Many Teens Don’t Get Enough Rest, But Sleeping Pills Are Risky Solution

About 15 million adolescents do not get enough sleep, various sleep studies have found, and researchers believe that biology is at least partly to blame because of the evidence that teen brains are programmed to fall asleep later and also to wake later.

Despite this, most teenagers are forced to begin school at 8 in the morning, and some even earlier than that. Although teenagers are thought to need between nine and 10 hours of sleep each night, just like pre-teens, most teens get around seven.

Many teenagers also develop full-blown sleep disorders that result in even more delayed sleep phases or in irregular sleep patterns with frequent waking. With chronic tiredness an issue for so many middle school and high school students, teens and parents are forced to look for a solution. Some look to lifestyle changes or sleep therapy, while others turn to sleep medications.

The use of sleep medications comes with risks because these drugs have the potential for both physical and psychological dependence. Some people make the mistake of viewing sleeping pills as a long-term solution for sleep disorders, when in fact the ideal use of sleeping pills involves taking them for no more than a few weeks to help establish healthy sleeping patterns.

Depressants Are Commonly Abused Prescription Drugs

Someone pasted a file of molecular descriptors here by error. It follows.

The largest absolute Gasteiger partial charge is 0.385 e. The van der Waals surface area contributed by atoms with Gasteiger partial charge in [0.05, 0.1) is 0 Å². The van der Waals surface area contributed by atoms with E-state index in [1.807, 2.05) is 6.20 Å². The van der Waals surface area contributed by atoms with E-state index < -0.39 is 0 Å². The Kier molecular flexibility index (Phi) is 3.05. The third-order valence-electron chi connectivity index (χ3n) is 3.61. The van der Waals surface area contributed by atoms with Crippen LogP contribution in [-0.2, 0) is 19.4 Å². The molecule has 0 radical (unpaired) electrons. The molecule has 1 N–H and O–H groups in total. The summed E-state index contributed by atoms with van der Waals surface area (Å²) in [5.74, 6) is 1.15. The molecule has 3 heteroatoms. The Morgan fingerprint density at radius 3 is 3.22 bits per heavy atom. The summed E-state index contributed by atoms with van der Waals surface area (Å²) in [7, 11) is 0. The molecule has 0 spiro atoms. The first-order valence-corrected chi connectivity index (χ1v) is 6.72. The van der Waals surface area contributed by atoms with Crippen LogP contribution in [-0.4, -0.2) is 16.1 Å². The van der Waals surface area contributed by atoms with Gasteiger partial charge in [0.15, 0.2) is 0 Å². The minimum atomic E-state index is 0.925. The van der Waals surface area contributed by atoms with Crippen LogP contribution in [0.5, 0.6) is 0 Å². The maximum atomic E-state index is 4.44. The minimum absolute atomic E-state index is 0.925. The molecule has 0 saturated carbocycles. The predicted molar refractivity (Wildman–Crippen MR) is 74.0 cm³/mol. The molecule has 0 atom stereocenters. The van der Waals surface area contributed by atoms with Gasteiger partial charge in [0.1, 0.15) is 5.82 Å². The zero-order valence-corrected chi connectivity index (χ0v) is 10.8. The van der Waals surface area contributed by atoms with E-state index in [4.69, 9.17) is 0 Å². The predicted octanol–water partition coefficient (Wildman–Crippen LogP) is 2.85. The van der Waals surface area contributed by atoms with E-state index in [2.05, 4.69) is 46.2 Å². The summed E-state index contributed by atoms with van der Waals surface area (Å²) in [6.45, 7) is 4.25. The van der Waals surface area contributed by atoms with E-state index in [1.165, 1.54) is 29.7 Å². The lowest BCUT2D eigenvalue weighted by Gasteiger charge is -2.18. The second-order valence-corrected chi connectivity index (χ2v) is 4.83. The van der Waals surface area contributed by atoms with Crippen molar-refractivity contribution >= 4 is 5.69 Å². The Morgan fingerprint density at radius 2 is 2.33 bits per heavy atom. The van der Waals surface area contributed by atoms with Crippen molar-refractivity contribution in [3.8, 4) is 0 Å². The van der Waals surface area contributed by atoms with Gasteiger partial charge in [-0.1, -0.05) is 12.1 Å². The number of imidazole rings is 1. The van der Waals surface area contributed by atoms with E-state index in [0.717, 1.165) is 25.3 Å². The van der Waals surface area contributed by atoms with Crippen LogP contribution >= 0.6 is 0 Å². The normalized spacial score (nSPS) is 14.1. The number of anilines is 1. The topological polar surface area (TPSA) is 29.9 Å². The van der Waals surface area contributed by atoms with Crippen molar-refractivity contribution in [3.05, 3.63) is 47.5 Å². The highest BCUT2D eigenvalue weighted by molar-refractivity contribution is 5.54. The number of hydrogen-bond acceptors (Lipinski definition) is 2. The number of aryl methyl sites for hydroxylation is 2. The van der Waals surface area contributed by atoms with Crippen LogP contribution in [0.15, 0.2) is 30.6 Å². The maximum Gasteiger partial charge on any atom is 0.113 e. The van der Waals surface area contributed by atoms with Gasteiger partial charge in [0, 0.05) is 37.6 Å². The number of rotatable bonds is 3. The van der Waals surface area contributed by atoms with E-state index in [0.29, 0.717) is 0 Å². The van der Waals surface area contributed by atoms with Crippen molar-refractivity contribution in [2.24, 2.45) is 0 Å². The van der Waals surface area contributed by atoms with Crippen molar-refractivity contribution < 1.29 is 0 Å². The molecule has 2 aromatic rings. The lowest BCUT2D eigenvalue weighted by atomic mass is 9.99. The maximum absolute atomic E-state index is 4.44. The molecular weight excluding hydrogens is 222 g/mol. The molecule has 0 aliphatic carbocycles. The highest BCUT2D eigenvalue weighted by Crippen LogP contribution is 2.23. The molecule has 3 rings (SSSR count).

Sleeping pills can be abused as well as misused. The potential for prescription drug addiction increases significantly when sleeping medications are used improperly, such as when they are taken without a prescription or for recreational purposes. Along with stimulants and opioids, depressant drugs like sleeping pills are among the drugs that teenagers abuse most frequently.

Physical signs of depressant abuse include dizziness, poor judgment, unsteady walking, confusion, drowsiness and involuntary eyeball twitching. Teenagers who begin to abuse sleeping medications habitually may also display mood swings and hostility or have sudden major changes in their sleep habits.

The way that teenagers manage their prescriptions can also indicate misuse or abuse of sleeping pills. If a teen is running out of his prescription earlier than he should, it is a sign that he may be taking higher doses than prescribed by the doctor. Teens who repeatedly claim to lose their prescriptions may also be misusing or abusing their medications.

Psychological Dependency

Although depressant medications are among the most popular drugs for teens to abuse, that does not mean that every teen or even most teens will misuse their prescription medications. However, sleep medications in particular have been found to carry the risk of psychological dependency. This is by no means the same as a chemical addiction, but it can make the process of quitting medications and learning to sleep without chemical aids much more challenging.

Sleep difficulties can create a great deal of anxiety and psychological distress. As a result, patients can become psychologically attached to drugs that help them sleep. If they use sleeping pills for too long, patients can become emotionally dependent on their assistance and experience greater anxiety than ever if they try to sleep without them.

This can be worsened by the fact that insomnia and other sleep difficulties can easily return once a patient stops taking medication. The return of a sleep disorder can make patients even more eager to resume taking the drugs and even more reluctant to try quitting again in the future. As a result, physicians prefer to use sleeping pills as a short-term aid in conjunction with behavioral treatments that allow patients to develop healthy sleep habits.

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